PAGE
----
The Korean Art of Refreshing With Hot Soup


There are some experiences throughout Korean childhood which can be so common, you nearly take them as a right. The bowl-shaped haircut between the ages of three and 7. Style testing all through your mother’s all-day kimchi-making periods. And, in fact, going out to eat with your loved ones at a Korean restaurant that serves boiling scorching soups in sturdy stone dolsot-ttukbaegi bowls.

As a child, you sit there, consuming the scalding soup and plates of banchan portioned out for you, listening to the conversations taking place on the desk. In some unspecified time in the future within the dinner, inevitably, one of many adults will utter this expression: “Ahh, shiwonhada!” (“아, 시원하다!”)

Not less than, that’s what occurred to me many instances, having dinners with my mother and pa at soup homes like Busan Gukbap in Fort Lee, New Jersey. The phrase, as my mother and father defined it to me, means, roughly, “That’s refreshing.”

Herein lies the puzzle: How might one thing so scorching be thought of refreshing? In my childhood, this query persevered as an unsolved thriller.

The Korean Meals Analysis Institute, the one government-funded meals science analysis group in South Korea, describes the sensation of shiwonhada as a “bodily sense of openness skilled as a sensation of aid within the chest, abdomen, and digestive system.” And it’s true. The time period captures the sensation of a warm-to-boiling meals gently coming into the tender tissues of the mouth, gliding down the throat, and making a chic, nonabrasive touchdown within the abdomen.

Herein lies the puzzle: How might one thing so scorching be thought of refreshing?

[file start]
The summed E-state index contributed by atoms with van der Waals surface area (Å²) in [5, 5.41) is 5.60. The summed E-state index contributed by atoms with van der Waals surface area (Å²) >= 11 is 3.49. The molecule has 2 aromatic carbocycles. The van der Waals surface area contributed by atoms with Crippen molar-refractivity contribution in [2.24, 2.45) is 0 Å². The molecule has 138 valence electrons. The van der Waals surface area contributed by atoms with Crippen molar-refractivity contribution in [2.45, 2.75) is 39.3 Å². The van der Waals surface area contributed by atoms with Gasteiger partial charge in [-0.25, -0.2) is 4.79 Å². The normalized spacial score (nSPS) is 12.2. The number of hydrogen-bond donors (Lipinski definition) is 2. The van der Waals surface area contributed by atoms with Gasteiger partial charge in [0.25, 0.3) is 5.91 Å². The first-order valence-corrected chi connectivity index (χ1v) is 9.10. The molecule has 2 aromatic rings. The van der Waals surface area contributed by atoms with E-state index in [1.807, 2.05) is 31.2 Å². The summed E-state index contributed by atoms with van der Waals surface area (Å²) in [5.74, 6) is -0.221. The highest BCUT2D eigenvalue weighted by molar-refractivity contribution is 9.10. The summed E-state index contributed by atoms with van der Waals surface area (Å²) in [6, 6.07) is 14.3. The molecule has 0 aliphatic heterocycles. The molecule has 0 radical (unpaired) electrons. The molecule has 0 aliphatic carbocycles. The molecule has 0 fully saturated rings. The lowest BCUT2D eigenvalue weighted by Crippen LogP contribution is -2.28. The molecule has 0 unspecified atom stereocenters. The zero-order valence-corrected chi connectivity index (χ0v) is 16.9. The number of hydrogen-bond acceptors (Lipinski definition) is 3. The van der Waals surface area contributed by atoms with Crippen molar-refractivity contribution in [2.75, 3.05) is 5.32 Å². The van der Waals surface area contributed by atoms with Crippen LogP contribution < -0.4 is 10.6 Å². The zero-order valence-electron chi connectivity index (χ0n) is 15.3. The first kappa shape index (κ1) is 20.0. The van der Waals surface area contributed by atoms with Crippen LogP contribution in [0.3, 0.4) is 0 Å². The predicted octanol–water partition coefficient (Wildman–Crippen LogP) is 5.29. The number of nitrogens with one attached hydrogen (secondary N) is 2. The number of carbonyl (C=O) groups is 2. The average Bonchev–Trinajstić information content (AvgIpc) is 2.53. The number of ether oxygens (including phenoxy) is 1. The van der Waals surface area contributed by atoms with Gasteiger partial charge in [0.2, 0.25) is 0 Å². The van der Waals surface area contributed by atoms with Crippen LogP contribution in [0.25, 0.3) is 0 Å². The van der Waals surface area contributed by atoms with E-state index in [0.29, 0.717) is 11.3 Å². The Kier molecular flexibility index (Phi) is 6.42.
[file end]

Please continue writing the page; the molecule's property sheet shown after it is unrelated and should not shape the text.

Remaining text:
“Ahh, shiwonhada!” additionally tends to behave as an expression of final pleasure upon consuming one thing that simply actually hits the spot. It may be directed towards any kind of meals that gives these serendipitous moments of elevated satisfaction, however it’s most frequently related to scorching meals.

Irene Yoo, of the Yoo Eating artistic meals platform and YouTube channel, derives the feeling from jogaetang (clam soup in clear broth), however it’s not restricted to soup (or to Korean meals) for her. “Generally it’s a very good egg sandwich or pizza,” she tells me. “Simply one thing that, once you lastly take the primary chew, you chill out whereas happiness washes over you.”

Chef and writer of Everyday Korean Seung Hee Lee tells me that Mexican dishes like caldo de pollo or caldo de camarón generally do the trick. “Their spice ranges and acid ranges actually give me that satisfaction. I really feel entire once I eat it, and like I’m heading towards the trajectory of feeling renewed once more.”

This want for recuperation is a common feeling. Haven’t all of us had nights once we’ve gotten just a little too drunk, then suffered painful mornings? Waking up, you're feeling groggy, dehydrated, and overburdened—notably within the abdomen. Akin to Pedialyte and Gatorade, Koreans flip to scorching, brothy soups as a lifeline. Haejangguk is a class of guk that’s tailored for chasing away a hangover.

They're lighter-bodied, broth-based (sometimes beef or vegetable) soups (tangs) with a excessive liquid-to-solid ingredient ratio. Although not a direct equal, the Vietnamese noodle dish Bún bò Huế has the same freshness and, furthermore, is suspended in a fragile inventory product of beef and pork bone. Comparatively, jjigae, like kimchi or budae jjigae, are thicker, saltier stews, which fulfill in a extra full-bodied, stick-to-your-ribs sort of method that lingers as an alternative of treading calmly.

So, with a number of slurps and moans of ahh, detoxing with a steamy, brothy meal supplies a sense of blockage or suffocated vitality getting cleared away. “Possibly that’s why, when Koreans eat scorching soups, we are saying ‘shiwonhada,’ despite the fact that the precise soup could also be boiling and spicy. It’s nourishing, filling, and satisfying.” says illustrator Eunsan Huh of the My Korean Childhood Instagram. “And I assume, after you sweat from consuming the recent soup, you’ll even be cooler.”